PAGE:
The Birth of Caravaggism

by Danilo Brunetti

Explore the origins of a fascinating artistic movement inspired by the infamous Caravaggio. Tiffany Parks has the details.

All Caravaggio-lovers know that when this radical and thoroughly original painter burst onto the scene, the art world would never be the same. This was particularly true for the two decades following his death, when his vivid, realistic style became so influential on a group of artists in Rome that a new, if fleeting, style was born, Caravaggism.

But who was the first Caravaggista to copy that distinct style that—until Caravaggi—no one had ever dreamt of? An exhibit at the National Gallery of Ancient Art at Palazzo Barberini explores just this question, and they believe they have the answer: Orazio Gentileschi, the father of the now-famous Artemisia. Orazio had been an intimate friend of Caravaggio, one of the first artists to welcome him into the grimy, sordid world of Roman art upon his arrival in the city in the 1590s and introduce him to important contacts in the art world. Gentileschi, in turn, would go on to be inspired by the visionary work of his younger colleague, and would eventually lead a group of artists in keeping Caravaggio’s style alive after his death.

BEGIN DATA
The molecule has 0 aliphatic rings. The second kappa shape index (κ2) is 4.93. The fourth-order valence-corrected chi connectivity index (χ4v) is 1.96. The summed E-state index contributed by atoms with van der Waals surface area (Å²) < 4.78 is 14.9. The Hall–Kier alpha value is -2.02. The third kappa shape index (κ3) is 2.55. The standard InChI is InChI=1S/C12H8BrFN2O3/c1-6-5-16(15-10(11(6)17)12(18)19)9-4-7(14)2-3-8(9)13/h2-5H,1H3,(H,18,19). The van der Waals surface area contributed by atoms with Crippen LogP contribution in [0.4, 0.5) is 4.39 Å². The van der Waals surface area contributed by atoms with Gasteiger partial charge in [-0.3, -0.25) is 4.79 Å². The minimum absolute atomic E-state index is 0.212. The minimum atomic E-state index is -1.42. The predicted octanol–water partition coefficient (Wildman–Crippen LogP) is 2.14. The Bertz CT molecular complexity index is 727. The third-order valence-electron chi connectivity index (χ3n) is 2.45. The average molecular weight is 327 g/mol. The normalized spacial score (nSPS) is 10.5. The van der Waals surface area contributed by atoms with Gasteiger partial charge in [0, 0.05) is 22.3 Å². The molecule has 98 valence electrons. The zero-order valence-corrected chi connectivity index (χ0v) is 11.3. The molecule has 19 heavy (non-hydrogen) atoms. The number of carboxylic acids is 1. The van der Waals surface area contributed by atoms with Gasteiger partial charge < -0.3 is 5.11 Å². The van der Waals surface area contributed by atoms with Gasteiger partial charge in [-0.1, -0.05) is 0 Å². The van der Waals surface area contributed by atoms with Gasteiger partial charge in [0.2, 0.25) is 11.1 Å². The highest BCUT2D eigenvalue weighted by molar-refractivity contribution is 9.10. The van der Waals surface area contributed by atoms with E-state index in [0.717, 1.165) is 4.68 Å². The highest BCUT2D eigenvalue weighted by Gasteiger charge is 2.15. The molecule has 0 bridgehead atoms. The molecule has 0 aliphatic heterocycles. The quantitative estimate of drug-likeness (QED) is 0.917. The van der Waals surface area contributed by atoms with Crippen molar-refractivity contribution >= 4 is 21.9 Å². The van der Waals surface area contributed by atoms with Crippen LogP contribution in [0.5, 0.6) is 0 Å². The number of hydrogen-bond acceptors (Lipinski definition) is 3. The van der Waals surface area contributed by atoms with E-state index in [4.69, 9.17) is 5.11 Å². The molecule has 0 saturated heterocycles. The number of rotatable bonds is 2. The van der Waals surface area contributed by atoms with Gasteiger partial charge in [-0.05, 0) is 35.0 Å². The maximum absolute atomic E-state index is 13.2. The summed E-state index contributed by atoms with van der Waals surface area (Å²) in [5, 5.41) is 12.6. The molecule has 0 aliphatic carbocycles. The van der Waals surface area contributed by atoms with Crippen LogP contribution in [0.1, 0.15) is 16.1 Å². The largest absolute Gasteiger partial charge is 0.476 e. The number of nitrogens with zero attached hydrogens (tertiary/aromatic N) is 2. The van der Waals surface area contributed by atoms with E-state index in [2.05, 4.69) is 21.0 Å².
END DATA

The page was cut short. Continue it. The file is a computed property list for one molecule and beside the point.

The exhibit’s centerpiece is a previously unknown Saint Francis in Ecstasy, a painting by Gentileschi that has been only recently recognized as a work of extraordinary historical and artistic importance by the Italian State, a rare, relevant example from the time when he beginning to experiment with Caravaggio’s new aesthetic style. Several details of the work show that it marks the beginning of his adherence to Caravaggio’s strict rule of painting only from life. Several related works are also on display, including Caravaggio’s Saint Francis in Meditation, some early works by Gentileschi on loan from the Prado Museum in Madrid, and a number of paintings by his fellow Caravaggisti.